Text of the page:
'No escaping to locker rooms': Trump shows failure of NFL's anthem appeasement

Four months after they knocked off the New England Patriots in the Super Bowl, the Philadelphia Eagles found themselves in an unexpected — well, let’s be honest, all-too-expected — clash with another powerful foe: the President of the United States.

The Eagles had been scheduled to visit the White House on Tuesday to honor their championship. But several Eagles had said, both privately and publicly, that they would not attend any White House ceremony because of their political differences with the president. (This is not unique to Trump; other athletes have skipped visits with Presidents Obama, Bush and others because of political differences.)

The President took the Eagles’ stances as a sign of personal disrespect, saying “they disagree with their President because he insists that they proudly stand for the National Anthem, hand on heart, in honor of the great men and women of our military and the people of our country.”

Trump theatrically disinvited the team from attending, the same way he’d disinvited Stephen Curry and the Golden State Warriors several months before. Instead, Trump said, the White House would host a “different type of ceremony—one that will honor our great country, pay tribute to the heroes who fight to protect it, and loudly and proudly play the National Anthem.”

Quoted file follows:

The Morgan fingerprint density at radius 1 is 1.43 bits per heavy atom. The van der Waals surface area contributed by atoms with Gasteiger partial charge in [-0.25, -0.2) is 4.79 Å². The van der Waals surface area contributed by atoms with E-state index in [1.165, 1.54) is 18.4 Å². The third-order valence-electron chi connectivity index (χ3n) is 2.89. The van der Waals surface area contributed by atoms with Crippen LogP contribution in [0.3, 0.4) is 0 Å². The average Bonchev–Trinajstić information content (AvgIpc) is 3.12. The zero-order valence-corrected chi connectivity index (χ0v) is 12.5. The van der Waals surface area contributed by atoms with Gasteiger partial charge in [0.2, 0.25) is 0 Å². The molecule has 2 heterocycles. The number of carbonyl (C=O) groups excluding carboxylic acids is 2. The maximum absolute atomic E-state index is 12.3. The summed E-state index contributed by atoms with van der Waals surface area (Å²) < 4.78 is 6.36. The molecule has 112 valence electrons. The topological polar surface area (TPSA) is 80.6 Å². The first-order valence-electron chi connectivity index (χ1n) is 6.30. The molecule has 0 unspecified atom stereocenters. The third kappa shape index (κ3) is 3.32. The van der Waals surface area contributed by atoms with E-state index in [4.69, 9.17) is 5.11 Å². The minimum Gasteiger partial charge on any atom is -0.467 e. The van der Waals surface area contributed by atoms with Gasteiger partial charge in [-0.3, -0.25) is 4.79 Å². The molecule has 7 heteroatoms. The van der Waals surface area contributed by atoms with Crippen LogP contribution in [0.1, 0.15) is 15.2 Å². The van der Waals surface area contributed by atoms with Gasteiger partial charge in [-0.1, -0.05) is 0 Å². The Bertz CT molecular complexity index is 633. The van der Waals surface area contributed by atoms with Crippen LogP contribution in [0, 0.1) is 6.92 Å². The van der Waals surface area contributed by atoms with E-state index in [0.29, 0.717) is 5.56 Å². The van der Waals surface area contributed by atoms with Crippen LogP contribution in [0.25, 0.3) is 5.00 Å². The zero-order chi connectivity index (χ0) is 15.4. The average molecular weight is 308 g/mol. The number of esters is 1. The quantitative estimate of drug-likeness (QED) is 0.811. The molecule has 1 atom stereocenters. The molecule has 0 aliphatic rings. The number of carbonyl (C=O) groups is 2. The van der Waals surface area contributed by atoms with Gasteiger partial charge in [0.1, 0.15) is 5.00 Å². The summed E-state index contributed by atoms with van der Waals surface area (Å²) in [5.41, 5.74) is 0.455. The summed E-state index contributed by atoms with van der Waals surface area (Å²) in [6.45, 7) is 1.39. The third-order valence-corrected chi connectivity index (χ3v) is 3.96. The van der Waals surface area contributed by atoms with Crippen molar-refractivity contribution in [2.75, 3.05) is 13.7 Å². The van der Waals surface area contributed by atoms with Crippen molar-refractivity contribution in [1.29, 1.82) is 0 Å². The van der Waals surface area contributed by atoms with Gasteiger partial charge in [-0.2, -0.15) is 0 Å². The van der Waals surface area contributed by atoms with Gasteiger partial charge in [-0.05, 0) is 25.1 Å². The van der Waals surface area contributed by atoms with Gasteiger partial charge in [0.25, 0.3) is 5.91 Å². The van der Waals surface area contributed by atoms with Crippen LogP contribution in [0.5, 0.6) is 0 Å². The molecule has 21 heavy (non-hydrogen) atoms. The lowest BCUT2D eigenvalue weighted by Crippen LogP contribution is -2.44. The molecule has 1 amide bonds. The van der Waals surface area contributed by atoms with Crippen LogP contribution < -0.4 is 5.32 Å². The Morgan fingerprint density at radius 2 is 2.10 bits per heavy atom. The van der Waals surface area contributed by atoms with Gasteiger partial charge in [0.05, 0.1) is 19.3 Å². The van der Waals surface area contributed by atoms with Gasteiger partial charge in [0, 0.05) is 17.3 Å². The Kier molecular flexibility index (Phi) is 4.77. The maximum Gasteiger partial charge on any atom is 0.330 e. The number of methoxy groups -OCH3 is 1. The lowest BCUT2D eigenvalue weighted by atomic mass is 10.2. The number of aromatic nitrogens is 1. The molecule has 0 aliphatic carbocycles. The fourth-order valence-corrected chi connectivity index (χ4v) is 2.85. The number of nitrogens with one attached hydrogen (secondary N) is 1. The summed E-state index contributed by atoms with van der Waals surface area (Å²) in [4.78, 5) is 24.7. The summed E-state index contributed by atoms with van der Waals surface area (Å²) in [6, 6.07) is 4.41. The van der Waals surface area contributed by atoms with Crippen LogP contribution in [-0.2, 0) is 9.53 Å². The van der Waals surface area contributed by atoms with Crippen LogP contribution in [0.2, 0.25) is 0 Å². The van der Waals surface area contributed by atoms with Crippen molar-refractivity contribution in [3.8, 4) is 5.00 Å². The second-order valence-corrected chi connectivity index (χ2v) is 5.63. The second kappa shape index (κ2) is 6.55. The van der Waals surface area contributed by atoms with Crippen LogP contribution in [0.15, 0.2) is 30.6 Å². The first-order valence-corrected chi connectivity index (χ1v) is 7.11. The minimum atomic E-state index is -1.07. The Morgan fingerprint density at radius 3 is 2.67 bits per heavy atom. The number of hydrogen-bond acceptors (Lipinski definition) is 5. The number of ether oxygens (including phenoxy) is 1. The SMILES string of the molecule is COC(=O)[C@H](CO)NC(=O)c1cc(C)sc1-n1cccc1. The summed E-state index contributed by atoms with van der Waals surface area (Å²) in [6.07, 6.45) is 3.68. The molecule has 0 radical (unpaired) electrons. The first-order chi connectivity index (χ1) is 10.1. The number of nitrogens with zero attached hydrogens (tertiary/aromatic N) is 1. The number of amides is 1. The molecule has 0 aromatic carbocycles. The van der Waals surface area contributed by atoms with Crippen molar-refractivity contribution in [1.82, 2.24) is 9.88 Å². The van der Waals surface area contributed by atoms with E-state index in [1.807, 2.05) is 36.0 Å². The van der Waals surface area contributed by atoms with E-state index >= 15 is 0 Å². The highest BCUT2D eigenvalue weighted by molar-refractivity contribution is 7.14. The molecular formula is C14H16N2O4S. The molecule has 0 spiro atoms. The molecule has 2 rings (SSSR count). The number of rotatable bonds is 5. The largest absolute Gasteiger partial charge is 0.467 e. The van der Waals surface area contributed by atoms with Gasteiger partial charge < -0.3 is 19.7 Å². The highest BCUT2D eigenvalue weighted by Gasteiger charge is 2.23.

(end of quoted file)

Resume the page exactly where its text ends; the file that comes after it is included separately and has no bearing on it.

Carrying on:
The president then followed that up with a Tuesday morning barrage of tweets that began with an unmistakable shot at the NFL’s new anthem policy:

From there, the president praised the championship teams that have visited him, while intermittently offering his latest perspective on North Korea, Democrats, the Russian investigation and the border wall.

What does this all mean? For the NFL, absolutely nothing good at all.

Wasn’t all this originally about honoring the Eagles for their Super Bowl win?

It was! The champion ceremony is one of the easiest layups a president can make: the winning team puts on suits and gathers in the Rose Garden, the coach presents the president with a jersey with his name on the back, the president makes a few lighthearted jokes about the team’s big moments and star players, and everybody goes away happy.

The team gets a well-deserved honor, the president gets humanized by looking like a regular sports-loving fellow, and everyone takes a tiny break from the rigors of everyday politics. On a policy level, it holds the same weight as pardoning turkeys on Thanksgiving, but from an optics perspective, it’s a two-inch putt for an easy win. Or at least, it should be.

Of course, there could have been other reasons for the president to cancel the visit, such as a surprisingly small showing from the entire team:

Why does the president continue to tweet about the NFL?

Commentary: Without speculating too much about the specific beef the president may have with the NFL — he’s been rebuffed at least twice in his attempt to join the league, once via a failed merger with the USFL and once by attempting to buy the Buffalo Bills — Trump knows that the respect-the-flag issue plays well with a portion of his base, regardless of the fact that the original protests had nothing to do with patriotism or military disrespect at all.

The NFL attempted to come up with a compromise solution, allowing players who wished to protest the anthem to remain in locker rooms. But with this tweet, Trump wants to position the locker room angle, just as he positioned the entire protest, as a patriotic litmus test: anything other than total obedience is unpatriotic.